How I used Crowdsourcing 20 Years Before the Term was Coined

(Or, rather, how I leveraged the Wisdom of the Crowd)

In the late eighties, there was a great music program I loved listening to after school (in a channel called ‘Zahal 2’. Strangely, the Israeli Defense Forces had the best music station in Israel).

An hour into the show, they would have a few callers from the audience dial-in, pick a number between 1-100 and asked to answer a random music-related question. The prize? 5 cassette of the newest music in the stores. A very lucrative prize in the eighties, especially for a 12-years old kid. The problem? I had zero knowledge about bands, songs, or any type of music-related trivia (sadly, I managed to stay ignorant until today). But I really wanted to win these 5 tape-cassettes!

One the only original cassettes I had (embarrassing; but I got it as a present)
One the original cassettes I had (embarrassing; but I got it as a present from a distant relative)

Luckily, I noticed a potential bug in the system – the questions may have been random, but if someone picked a number and did not know the right answer, the question was not changed. Now that’s something I was able to exploit!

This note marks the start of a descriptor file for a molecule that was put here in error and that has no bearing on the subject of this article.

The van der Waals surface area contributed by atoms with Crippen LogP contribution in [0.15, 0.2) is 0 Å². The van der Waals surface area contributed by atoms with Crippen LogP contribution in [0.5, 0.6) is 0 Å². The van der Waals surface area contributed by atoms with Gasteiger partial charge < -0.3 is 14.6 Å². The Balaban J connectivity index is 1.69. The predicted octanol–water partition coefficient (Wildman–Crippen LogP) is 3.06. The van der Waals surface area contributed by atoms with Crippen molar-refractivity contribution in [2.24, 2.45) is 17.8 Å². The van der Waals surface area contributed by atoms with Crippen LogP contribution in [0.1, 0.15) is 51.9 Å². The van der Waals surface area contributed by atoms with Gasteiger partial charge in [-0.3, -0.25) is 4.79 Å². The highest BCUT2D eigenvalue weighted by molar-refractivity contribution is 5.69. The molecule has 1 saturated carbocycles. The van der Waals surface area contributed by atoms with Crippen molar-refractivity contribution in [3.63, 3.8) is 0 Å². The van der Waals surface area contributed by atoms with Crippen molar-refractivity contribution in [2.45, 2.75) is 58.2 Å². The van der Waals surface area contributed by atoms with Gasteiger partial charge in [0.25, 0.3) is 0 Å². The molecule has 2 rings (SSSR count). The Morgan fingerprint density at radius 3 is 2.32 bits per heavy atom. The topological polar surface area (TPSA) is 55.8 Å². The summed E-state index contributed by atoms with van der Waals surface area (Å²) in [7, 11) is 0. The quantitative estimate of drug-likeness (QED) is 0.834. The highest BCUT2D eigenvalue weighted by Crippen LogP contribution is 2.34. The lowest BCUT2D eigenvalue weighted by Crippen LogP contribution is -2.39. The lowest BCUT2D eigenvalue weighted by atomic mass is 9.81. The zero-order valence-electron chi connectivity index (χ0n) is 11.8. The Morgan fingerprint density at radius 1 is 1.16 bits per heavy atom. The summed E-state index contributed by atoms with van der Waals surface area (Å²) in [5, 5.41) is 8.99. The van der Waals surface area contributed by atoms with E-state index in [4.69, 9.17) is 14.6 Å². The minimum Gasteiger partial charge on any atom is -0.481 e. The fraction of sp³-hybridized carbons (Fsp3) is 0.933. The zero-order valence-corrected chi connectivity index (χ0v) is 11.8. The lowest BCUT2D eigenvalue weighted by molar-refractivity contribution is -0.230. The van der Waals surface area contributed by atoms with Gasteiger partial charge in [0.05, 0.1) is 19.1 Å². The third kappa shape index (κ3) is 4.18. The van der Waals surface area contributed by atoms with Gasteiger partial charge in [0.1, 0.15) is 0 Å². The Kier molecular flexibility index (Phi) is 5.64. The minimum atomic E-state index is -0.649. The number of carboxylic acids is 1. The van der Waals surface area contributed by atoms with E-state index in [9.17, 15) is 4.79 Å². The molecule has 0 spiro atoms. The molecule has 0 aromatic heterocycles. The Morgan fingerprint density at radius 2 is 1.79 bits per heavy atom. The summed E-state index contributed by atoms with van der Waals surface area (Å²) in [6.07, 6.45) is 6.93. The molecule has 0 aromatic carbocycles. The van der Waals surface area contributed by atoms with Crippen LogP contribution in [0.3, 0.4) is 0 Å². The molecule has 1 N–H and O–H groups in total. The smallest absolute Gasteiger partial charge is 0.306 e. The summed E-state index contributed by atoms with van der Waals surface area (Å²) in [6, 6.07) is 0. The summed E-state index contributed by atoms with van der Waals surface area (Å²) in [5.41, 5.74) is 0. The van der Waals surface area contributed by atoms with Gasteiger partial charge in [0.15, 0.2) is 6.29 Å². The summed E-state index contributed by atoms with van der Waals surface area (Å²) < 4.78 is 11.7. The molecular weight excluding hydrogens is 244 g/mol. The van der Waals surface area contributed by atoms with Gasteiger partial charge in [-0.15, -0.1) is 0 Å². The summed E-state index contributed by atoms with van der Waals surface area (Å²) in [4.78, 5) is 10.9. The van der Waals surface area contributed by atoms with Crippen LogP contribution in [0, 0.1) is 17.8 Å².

I listened a few days in a row, marking down the questions and their respective numbers. Once I had three unanswered questions, I was ready to go.

I opened the phone book, under the category DJ. I randomly called five different DJs, introduced myself, and told them I was doing a survey on DJs’ knowledge of music trivia, presented them with the questions and jotted down the answers. Voilà! I had all three answers. Easier than I thought. I should have coined the crowdsourcing term back then and reach eternal fame.

Instead, I focused on step 2, which really was the most difficult part: manage to go on air. No crowd-sourcing here, but hours of endlessly dialing the show’s number, using an analog dial- phone. Busy signal for hours.


And then it happened, a week after I started my quest – a production assistant answered the phone! I was put on hold for twenty minutes, and I went live. I picked the number 87. I don’t remember the question, but I do remember the answer: The Police! The host confirmed the right answer, and was amazed that such a young kid knew it.

End of story: the cassettes never arrived. Maybe they were never sent, maybe they got lost in the mail, or even stolen by someone along on the way. I waited a week, two weeks. And then I forgot about the whole ordeal, because apparently it was not so much about the cassettes, but more about cleverly hacking the system.

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